- Has indicated the niche and the products they specialize in
- Adheres to the FDA’s current Good Manufacturing Practice regulations
- Is versed in two informatics systems
- Has experience with the TQM management framework
A well-balanced story hiring managers will believe. This will prompt them to look further down your resume to see if everything checks out.
Demonstrating a Wealth ofExperience on Your Quality Control Resume (Even If You Don’t Have Much)
A general rule for writing the experience section of a resume is to stick to the last 10 years of your career. Why is that?
Industries and business practices change over time. Quality control management frameworks are no different. You need to show you are up to date with current standards.
Despite their experience, senior-level QCs sometimes fall into the trap of long-winded descriptions.
Focus your efforts on displaying a progression of your career. Make sure you show how each place of employment has helped you develop your skill set.
If you can't boast extensive work history, don't jot down past projects as a to-do list. Draw attention to what you’ve learned and how you’ve grown.
2 quality control resume experience examples
Going back to Jon’s resume, what do you think he can do to improve the experience section of his resume?
- Managed a team of 15, while responsible for several high-profile projects
- Worked with the quality control department to improve the quality, and efficiency of QC operations
- Maintained and organized records of testing and inspection procedures
Managed, worked, maintained…This is boring, where are the action verbs?
These are day-to-day tasks Jon needs to complete anyway. What’s the outcome of his work?
Not bad for a first draft, but recruiters are not searching to hire robots to do menial tasks. They want to see proactive behavior.
Here’s an edited version of the experience section.
- Decreased production costs by 25% by introducing new extraction methods from natural resources
- Reduced waste volumes by 40% by implementing innovative and environmentally-conscious ways of waste disposal
- Increase year on year revenue by 10% for the past two years
Jon may not have used the best action verbs, but the results speak for themselves. Which company wouldn’t want reduction of costs and waste disposal on top of revenue increase?
More notably, Jon has outlined his work ethics - he is environmentally-conscious. And his methods have worked for the past two years.
This is a great way to hint at your character traits.
So what would the skills section contain? The next part explores this in detail.
What key skills are required for quality control?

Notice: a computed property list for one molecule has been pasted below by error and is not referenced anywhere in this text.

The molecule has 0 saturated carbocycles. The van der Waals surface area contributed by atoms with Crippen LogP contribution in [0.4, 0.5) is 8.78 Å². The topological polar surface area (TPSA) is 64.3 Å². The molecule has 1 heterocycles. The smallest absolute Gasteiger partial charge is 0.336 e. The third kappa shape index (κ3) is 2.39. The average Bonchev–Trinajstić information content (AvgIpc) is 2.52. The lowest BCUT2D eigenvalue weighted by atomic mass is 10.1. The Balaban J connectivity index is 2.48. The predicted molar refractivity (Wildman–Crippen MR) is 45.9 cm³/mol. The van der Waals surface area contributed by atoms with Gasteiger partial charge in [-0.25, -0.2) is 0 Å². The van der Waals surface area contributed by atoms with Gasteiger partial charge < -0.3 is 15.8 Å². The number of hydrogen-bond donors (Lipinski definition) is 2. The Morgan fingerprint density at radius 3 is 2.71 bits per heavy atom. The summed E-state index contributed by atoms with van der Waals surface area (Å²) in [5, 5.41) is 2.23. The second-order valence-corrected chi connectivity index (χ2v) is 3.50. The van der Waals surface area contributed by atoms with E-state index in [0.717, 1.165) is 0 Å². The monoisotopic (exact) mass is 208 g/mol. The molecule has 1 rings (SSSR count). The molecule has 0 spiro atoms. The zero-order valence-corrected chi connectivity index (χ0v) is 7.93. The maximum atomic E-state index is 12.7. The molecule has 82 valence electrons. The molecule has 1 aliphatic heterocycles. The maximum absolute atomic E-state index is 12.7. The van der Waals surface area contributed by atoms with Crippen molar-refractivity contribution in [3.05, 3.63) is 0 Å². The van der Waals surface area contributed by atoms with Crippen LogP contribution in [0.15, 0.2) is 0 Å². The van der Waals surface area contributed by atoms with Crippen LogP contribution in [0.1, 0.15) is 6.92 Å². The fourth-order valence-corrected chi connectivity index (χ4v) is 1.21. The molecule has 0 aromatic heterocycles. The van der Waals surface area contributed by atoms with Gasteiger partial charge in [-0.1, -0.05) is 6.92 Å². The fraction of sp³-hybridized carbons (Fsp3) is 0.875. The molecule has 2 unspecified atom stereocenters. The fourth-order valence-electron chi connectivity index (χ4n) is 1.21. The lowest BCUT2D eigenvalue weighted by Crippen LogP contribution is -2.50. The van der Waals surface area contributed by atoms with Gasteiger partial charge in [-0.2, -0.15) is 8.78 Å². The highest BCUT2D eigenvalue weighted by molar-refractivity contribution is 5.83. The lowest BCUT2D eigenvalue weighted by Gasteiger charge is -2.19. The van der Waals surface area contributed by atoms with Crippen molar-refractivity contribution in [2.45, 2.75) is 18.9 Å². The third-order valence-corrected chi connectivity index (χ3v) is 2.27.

There is no right answer here. Again, you need to take the industry you’re specializing in to make a relevant skill list for the job position.
How to feature technical and hard skills on your resume
If you’re analyzing software, then you may be required to understand Agile principles. Or be knowledgeable of JIRA and Azure DevOps.
By contrast, if you’re operating in the food and drug industry, a good grasp of cGMP regulations is a must.
Here are some of the technical skills required from QCs, starting from the more common ones.
To that end, read job descriptions carefully, but don’t lie on your resume. It’s easy to test for technical skills and detect false information.
Instead, it’s better to show an enthusiasm for learning.
Which soft skills impress hiring managers?
Soft skills are hard to quantify, but easier to attest when put into context. They can also be linked with your technical skills and education.
Let’s see how Jon has described his soft skills.
Not bad at all. He has linked his blueprint interpretation skills with his experience at university.
His abilities were quite possibly peer-reviewed, so Jon gets bonus points for this.
What’s more, Jon has connected each of his skills to quantifiable outcomes. Altogether a very well-put resume.
What are the education requirements for quality control specialists?
Any formal training requirements for QC positions depend on your business niche. Some of the most common qualification include:
- Vocational high school diploma
- BA/BS degree in a specific degree
- An Associate degree in a relevant field
- A MSc in Industrial Engineering or similar
- An equivalent training course
Research job ads or talk to experts within your chosen QC field. Verify whether your education and certifications make you an eligible job candidate.
Speaking of certificates…
Check out our article on how to approach the education section of your resume for more ideas.
Do you need a certificate section on your resume?
Yes, because it shows willingness and determination to improve. Expanding your skill set is always beneficial to your employer.
Scan if any third-party vendors are listed on the job ad. Hiring managers are searching for candidates familiar with specific platforms or software.
Applicants with such credentials usually have a higher chance to secure an interview.
What else can you add to your quality control resume?
Considering QCs' diversity of skills, you can include any of the following sections:
- Language skills
- Significant professional achievements
- Publications and awards
- Volunteer work
- Cover Letter
None is more important than the other. It really depends on the type of quality control you will have to do.
So, when tailoring your QC resume, customize the supplementary sections, too.
Key takeaways: the quality control resume cheat sheet
- Customize your resume for each position you’re applying to
- Make sure each section clearly shows your career development
- Use a resume format based on your level of expertise and business niche
- Don't forget to carefully choose the complementary sections for each individual resume
- Ensure recruiters have plenty of ways to contact you
- Connect your soft and hard skills, but balance them out
- Create a believable story - don't let one skill section overshadow the other